S. Wyoming Ave., 3 miles south of junction with Rte. 26, Guernsey, Wyoming
The pioneers who traveled west on the Oregon Trail left their mark on a soft sandstone cliff rising 100 feet from the North Platte River valley. Wagoneers who camped on the riverbanks etched their names into the cliff and the date they passed through, sometimes noting their hometowns back East. Many of the inscriptions on what is today called Register Cliff were made during the peak years of travel on the trail—the 1840s and 1850s. As far back as 1829, journeying fur trappers and traders also carved their names into the rock. A plaque at the base of the cliff tells visitors more about this roster of people headed for a new life. In nearby Guernsey State Park is the Oregon Trail Ruts State Historic Site. Here you’ll see deep ruts gouged into the sandstone outcrops by untold numbers of wagon wheels, more reminders of the parade of pioneers along the North Platte River.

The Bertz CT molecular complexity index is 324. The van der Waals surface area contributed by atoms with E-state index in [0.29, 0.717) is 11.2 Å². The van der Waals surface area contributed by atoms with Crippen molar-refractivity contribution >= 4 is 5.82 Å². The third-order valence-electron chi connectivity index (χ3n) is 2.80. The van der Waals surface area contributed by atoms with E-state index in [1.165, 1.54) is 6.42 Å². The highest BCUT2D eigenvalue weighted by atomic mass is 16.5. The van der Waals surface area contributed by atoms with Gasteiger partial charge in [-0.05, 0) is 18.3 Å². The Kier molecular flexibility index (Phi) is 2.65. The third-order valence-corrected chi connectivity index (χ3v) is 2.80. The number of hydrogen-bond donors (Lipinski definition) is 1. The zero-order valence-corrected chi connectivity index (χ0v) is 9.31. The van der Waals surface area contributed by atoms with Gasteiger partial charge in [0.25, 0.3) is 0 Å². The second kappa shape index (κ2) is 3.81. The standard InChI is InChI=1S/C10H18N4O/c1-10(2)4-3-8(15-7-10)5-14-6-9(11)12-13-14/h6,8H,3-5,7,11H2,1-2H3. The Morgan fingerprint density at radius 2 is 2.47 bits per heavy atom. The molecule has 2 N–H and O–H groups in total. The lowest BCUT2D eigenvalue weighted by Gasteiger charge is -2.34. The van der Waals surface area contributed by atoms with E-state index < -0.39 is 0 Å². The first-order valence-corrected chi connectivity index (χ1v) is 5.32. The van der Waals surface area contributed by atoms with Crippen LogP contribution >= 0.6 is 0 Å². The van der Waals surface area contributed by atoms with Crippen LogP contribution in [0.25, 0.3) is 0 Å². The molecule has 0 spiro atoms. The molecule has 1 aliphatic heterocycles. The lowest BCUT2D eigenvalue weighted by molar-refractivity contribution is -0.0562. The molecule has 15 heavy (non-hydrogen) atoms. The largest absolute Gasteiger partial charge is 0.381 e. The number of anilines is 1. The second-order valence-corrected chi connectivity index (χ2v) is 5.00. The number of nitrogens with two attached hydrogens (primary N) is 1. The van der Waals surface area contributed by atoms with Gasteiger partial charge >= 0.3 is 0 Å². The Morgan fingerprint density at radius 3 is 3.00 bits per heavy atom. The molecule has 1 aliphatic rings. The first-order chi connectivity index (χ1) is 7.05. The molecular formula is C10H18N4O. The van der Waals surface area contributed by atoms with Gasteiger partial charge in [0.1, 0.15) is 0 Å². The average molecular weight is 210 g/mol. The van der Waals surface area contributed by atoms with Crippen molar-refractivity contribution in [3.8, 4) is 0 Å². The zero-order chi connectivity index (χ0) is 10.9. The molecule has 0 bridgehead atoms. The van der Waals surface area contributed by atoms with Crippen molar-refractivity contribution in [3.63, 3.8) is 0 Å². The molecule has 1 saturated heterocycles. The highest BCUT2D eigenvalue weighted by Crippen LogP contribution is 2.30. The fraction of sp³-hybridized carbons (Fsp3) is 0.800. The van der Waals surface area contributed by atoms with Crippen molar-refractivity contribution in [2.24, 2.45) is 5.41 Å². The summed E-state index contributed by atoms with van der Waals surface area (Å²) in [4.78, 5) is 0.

Just found the worst page in the entire dictionary. What I saw was disgraceful, disgusting, dishonest, and disingenuous.
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My cat just walked up to the paper shredder and said, “Teach me everything you know.”
“Just because you can’t dance doesn’t mean you shouldn’t dance.” —Alcohol
@yoyoha (Josh Hara)
My parents didn’t want to move to Florida, but they turned 60 and that’s the law.
Q: What do you call an Amish guy with his hand in a horse’s mouth?
A: A mechanic.